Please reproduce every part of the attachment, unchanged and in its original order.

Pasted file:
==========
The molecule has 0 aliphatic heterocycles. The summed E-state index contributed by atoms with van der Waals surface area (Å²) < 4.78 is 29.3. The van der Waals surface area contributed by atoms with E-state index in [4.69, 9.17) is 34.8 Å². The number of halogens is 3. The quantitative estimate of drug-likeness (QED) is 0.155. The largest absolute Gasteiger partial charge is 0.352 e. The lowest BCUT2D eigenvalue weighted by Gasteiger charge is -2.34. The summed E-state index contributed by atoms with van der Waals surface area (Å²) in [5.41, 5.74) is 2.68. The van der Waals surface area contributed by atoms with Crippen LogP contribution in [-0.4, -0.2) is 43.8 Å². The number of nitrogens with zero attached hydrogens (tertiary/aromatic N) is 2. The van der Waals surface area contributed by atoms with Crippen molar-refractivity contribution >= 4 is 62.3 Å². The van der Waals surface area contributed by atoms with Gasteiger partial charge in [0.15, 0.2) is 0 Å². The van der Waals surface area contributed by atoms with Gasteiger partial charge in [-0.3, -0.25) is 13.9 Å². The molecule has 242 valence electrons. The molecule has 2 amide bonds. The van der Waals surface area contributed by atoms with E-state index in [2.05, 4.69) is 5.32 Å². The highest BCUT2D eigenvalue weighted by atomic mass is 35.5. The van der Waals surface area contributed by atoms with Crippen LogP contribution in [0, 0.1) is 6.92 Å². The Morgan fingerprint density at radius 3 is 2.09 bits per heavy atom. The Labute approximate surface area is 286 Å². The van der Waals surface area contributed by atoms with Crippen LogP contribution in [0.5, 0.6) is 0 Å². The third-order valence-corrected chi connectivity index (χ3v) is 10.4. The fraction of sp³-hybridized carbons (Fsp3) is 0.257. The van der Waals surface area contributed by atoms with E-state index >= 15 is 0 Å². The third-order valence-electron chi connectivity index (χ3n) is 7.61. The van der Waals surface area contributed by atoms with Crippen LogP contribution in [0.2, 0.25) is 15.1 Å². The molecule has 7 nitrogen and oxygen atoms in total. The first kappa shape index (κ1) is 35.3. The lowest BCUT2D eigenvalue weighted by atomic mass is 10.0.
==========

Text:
The molecule has 0 aliphatic heterocycles. The summed E-state index contributed by atoms with van der Waals surface area (Å²) < 4.78 is 29.3. The van der Waals surface area contributed by atoms with E-state index in [4.69, 9.17) is 34.8 Å². The number of halogens is 3. The quantitative estimate of drug-likeness (QED) is 0.155. The largest absolute Gasteiger partial charge is 0.352 e. The lowest BCUT2D eigenvalue weighted by Gasteiger charge is -2.34. The summed E-state index contributed by atoms with van der Waals surface area (Å²) in [5.41, 5.74) is 2.68. The van der Waals surface area contributed by atoms with Crippen LogP contribution in [-0.4, -0.2) is 43.8 Å². The number of nitrogens with zero attached hydrogens (tertiary/aromatic N) is 2. The van der Waals surface area contributed by atoms with Crippen molar-refractivity contribution >= 4 is 62.3 Å². The van der Waals surface area contributed by atoms with Gasteiger partial charge in [0.15, 0.2) is 0 Å². The van der Waals surface area contributed by atoms with Gasteiger partial charge in [-0.3, -0.25) is 13.9 Å². The molecule has 242 valence electrons. The molecule has 2 amide bonds. The van der Waals surface area contributed by atoms with E-state index in [2.05, 4.69) is 5.32 Å². The highest BCUT2D eigenvalue weighted by atomic mass is 35.5. The van der Waals surface area contributed by atoms with Crippen LogP contribution in [0, 0.1) is 6.92 Å². The Morgan fingerprint density at radius 3 is 2.09 bits per heavy atom. The Labute approximate surface area is 286 Å². The van der Waals surface area contributed by atoms with Crippen LogP contribution in [0.5, 0.6) is 0 Å². The third-order valence-corrected chi connectivity index (χ3v) is 10.4. The fraction of sp³-hybridized carbons (Fsp3) is 0.257. The van der Waals surface area contributed by atoms with E-state index >= 15 is 0 Å². The third-order valence-electron chi connectivity index (χ3n) is 7.61. The van der Waals surface area contributed by atoms with Crippen LogP contribution in [0.2, 0.25) is 15.1 Å². The molecule has 7 nitrogen and oxygen atoms in total. The first kappa shape index (κ1) is 35.3. The lowest BCUT2D eigenvalue weighted by atomic mass is 10.0.